In version v0.0.5, I ported the game engine from OpenGL to Apple's Metal API.

Initially, I planned to keep working on the 3D soccer game using v0.0.4 of the engine. However, I decided to port the engine once I saw an Augmented Reality demo. I realized that Augmented Reality (AR) is the future of gaming and it may be a good idea to have this feature available in the engine. However, the AR framework only works with the Metal API; it does not support OpenGL. Read More

This video shows the game engine using the Metal API for its rendering operations. The game engine no longer uses OpenGL.

Beta Version v0.0.4

In this beta version v0.0.4, I implemented a primitive particle system, thus allowing explosion effects to occur once a missile hits the asteroid. I also enabled multi-touch, this allows the spaceship to turn as it speeds up. I also set up collision filters among object types. For example, object A and object B can collide; object A and object C can collide, but any collision among object B and Object C is ignored. Read More

In this beta version v0.0.4, I implemented a primitive particle system, thus allowing explosion effects to occur once a missile hits the asteroid. I also enabled multi-touch, this allows the spaceship to turn as it speeds up. I also set up collision filters among object types. For example, object A and object B can collide; object A and object C can collide, but any collision among object B and Object C is ignored.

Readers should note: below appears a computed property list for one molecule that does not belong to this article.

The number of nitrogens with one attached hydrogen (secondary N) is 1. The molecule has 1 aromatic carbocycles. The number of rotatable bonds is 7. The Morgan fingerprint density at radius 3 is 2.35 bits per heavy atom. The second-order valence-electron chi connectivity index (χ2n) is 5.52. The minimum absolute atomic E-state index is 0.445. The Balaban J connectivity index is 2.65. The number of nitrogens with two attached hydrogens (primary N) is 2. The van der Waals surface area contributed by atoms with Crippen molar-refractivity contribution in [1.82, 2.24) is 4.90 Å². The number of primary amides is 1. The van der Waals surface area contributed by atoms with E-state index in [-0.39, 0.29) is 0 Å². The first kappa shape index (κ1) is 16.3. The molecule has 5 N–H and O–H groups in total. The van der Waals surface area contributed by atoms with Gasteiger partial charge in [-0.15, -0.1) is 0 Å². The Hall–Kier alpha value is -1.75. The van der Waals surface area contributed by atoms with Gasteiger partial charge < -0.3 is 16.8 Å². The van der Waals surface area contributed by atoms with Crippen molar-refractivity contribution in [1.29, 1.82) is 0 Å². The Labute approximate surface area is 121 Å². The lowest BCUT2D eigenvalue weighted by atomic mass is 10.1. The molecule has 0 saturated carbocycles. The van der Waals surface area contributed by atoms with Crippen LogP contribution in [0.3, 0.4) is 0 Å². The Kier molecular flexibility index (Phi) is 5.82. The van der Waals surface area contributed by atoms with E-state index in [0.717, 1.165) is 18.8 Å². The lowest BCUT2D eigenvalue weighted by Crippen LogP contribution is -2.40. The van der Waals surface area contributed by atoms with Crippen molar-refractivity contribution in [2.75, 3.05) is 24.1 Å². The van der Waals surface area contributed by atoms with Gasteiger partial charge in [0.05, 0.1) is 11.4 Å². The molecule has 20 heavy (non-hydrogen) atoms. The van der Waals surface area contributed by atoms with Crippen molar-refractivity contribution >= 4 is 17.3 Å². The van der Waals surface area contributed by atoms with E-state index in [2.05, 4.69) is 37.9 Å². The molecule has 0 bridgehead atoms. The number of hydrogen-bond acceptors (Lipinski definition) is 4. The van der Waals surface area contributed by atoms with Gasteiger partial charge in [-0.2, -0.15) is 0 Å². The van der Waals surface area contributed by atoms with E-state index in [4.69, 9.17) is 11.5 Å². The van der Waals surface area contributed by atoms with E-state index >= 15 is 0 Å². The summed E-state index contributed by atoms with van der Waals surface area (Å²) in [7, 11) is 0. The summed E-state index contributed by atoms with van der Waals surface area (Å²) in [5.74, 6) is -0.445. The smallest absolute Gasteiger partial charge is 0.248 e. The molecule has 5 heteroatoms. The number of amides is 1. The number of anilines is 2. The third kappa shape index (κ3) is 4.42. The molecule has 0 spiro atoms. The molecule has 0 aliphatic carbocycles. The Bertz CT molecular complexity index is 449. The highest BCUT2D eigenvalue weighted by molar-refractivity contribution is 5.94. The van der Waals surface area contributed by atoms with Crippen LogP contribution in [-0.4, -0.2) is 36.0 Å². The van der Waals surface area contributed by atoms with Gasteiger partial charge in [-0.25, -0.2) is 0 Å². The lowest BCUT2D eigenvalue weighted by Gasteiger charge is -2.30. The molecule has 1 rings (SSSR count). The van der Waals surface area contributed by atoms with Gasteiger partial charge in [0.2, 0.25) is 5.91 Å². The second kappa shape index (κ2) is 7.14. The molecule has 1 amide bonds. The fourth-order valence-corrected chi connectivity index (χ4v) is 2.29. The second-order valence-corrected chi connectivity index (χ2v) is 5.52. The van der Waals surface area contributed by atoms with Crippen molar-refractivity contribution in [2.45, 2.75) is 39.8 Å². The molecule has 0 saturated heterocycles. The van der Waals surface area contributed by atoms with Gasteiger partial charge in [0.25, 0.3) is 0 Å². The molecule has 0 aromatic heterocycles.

Beta Version v0.0.3

In this beta version v0.0.3 of the engine, animations and collision detection can work simultaneously. The BHV algorithm was improved helping the engine make better decisions when pairing up 3D models for collision detection. The MVC (Model-View-Controller) flow of information was also improved. Read More

In this beta version v0.0.3 of the engine, animations and collision detection can work simultaneously. The BHV algorithm was improved helping the engine make better decisions when pairing up 3D models for collision detection. The MVC (Model-View-Controller) flow of information was also improved.

Beta Version v0.0.2

In Beta version v0.0.2, the game engine is capable of detecting collision between any convex models. Emulates physical forces such as gravity, drag, etc. Renders shadows.

Beta Version v0.0.1

In Beta version v0.0.1, the game engine is capable of rendering 3D models with textures/normal maps, animation, skyboxes, fonts, sprites and contains a digital asset importer.


Game Engine Workflow

I read a book a while ago that encourages artists, writers, and developers to showcase their work-in-progress. If you haven't had a chance to read it, I recommend it. It is called Show Your Work by Austin Kleon. The author says that people are equally interested in your final product as in your struggles to make it a reality.

I took Austin Kleon's advice and started showcasing my half-baked engine in Vimeo. This video is different than the other videos I've shared. This video shows the game engine's workflow.